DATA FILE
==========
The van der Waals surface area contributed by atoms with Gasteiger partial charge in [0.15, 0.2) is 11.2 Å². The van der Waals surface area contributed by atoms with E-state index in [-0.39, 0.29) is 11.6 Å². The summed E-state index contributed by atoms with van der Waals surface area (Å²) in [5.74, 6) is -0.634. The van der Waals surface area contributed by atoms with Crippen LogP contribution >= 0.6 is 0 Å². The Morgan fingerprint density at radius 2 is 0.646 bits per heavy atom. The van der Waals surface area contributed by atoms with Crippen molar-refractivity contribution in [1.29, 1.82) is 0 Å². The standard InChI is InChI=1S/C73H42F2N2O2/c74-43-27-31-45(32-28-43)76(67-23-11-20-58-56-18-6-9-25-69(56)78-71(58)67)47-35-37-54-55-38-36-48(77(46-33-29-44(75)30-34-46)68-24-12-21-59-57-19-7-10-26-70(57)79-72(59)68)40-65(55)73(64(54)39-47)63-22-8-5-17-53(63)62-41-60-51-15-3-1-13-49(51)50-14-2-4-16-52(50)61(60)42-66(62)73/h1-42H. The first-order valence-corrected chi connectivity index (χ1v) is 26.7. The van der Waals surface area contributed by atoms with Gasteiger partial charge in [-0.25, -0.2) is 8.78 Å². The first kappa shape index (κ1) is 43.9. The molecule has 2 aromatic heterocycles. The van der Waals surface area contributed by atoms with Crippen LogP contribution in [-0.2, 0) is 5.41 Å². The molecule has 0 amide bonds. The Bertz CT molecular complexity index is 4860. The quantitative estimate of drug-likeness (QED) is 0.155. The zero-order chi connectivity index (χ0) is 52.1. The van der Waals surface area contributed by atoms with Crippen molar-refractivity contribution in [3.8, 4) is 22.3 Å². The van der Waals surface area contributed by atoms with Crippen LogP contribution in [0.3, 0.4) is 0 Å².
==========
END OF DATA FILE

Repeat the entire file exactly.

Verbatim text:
The van der Waals surface area contributed by atoms with Gasteiger partial charge in [0.15, 0.2) is 11.2 Å². The van der Waals surface area contributed by atoms with E-state index in [-0.39, 0.29) is 11.6 Å². The summed E-state index contributed by atoms with van der Waals surface area (Å²) in [5.74, 6) is -0.634. The van der Waals surface area contributed by atoms with Crippen LogP contribution >= 0.6 is 0 Å². The Morgan fingerprint density at radius 2 is 0.646 bits per heavy atom. The van der Waals surface area contributed by atoms with Crippen molar-refractivity contribution in [1.29, 1.82) is 0 Å². The standard InChI is InChI=1S/C73H42F2N2O2/c74-43-27-31-45(32-28-43)76(67-23-11-20-58-56-18-6-9-25-69(56)78-71(58)67)47-35-37-54-55-38-36-48(77(46-33-29-44(75)30-34-46)68-24-12-21-59-57-19-7-10-26-70(57)79-72(59)68)40-65(55)73(64(54)39-47)63-22-8-5-17-53(63)62-41-60-51-15-3-1-13-49(51)50-14-2-4-16-52(50)61(60)42-66(62)73/h1-42H. The first-order valence-corrected chi connectivity index (χ1v) is 26.7. The van der Waals surface area contributed by atoms with Gasteiger partial charge in [-0.25, -0.2) is 8.78 Å². The first kappa shape index (κ1) is 43.9. The molecule has 2 aromatic heterocycles. The van der Waals surface area contributed by atoms with Crippen LogP contribution in [-0.2, 0) is 5.41 Å². The molecule has 0 amide bonds. The Bertz CT molecular complexity index is 4860. The quantitative estimate of drug-likeness (QED) is 0.155. The zero-order chi connectivity index (χ0) is 52.1. The van der Waals surface area contributed by atoms with Crippen molar-refractivity contribution in [3.8, 4) is 22.3 Å². The van der Waals surface area contributed by atoms with Crippen LogP contribution in [0.3, 0.4) is 0 Å².